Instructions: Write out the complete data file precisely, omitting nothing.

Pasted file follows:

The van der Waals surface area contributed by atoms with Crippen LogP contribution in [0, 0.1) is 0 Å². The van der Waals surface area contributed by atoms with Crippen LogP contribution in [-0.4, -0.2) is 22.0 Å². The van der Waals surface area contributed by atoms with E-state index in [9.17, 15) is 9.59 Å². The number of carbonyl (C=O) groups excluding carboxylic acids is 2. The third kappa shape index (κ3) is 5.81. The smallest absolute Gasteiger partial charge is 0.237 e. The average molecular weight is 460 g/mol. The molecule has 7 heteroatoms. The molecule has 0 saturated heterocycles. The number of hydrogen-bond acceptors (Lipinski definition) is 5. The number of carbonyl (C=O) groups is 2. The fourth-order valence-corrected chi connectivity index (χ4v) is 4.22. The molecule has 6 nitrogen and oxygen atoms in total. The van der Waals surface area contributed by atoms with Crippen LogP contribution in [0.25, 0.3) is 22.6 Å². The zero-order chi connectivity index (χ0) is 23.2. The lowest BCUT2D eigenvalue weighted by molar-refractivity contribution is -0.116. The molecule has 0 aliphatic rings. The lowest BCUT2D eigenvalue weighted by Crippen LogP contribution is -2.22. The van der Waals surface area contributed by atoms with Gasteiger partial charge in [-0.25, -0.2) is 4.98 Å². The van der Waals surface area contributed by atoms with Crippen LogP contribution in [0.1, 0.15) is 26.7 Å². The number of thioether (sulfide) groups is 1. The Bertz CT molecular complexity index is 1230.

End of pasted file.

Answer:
The van der Waals surface area contributed by atoms with Crippen LogP contribution in [0, 0.1) is 0 Å². The van der Waals surface area contributed by atoms with Crippen LogP contribution in [-0.4, -0.2) is 22.0 Å². The van der Waals surface area contributed by atoms with E-state index in [9.17, 15) is 9.59 Å². The number of carbonyl (C=O) groups excluding carboxylic acids is 2. The third kappa shape index (κ3) is 5.81. The smallest absolute Gasteiger partial charge is 0.237 e. The average molecular weight is 460 g/mol. The molecule has 7 heteroatoms. The molecule has 0 saturated heterocycles. The number of hydrogen-bond acceptors (Lipinski definition) is 5. The number of carbonyl (C=O) groups is 2. The fourth-order valence-corrected chi connectivity index (χ4v) is 4.22. The molecule has 6 nitrogen and oxygen atoms in total. The van der Waals surface area contributed by atoms with Crippen LogP contribution in [0.25, 0.3) is 22.6 Å². The zero-order chi connectivity index (χ0) is 23.2. The lowest BCUT2D eigenvalue weighted by molar-refractivity contribution is -0.116. The molecule has 0 aliphatic rings. The lowest BCUT2D eigenvalue weighted by Crippen LogP contribution is -2.22. The van der Waals surface area contributed by atoms with Gasteiger partial charge in [-0.25, -0.2) is 4.98 Å². The van der Waals surface area contributed by atoms with Crippen LogP contribution in [0.1, 0.15) is 26.7 Å². The number of thioether (sulfide) groups is 1. The Bertz CT molecular complexity index is 1230.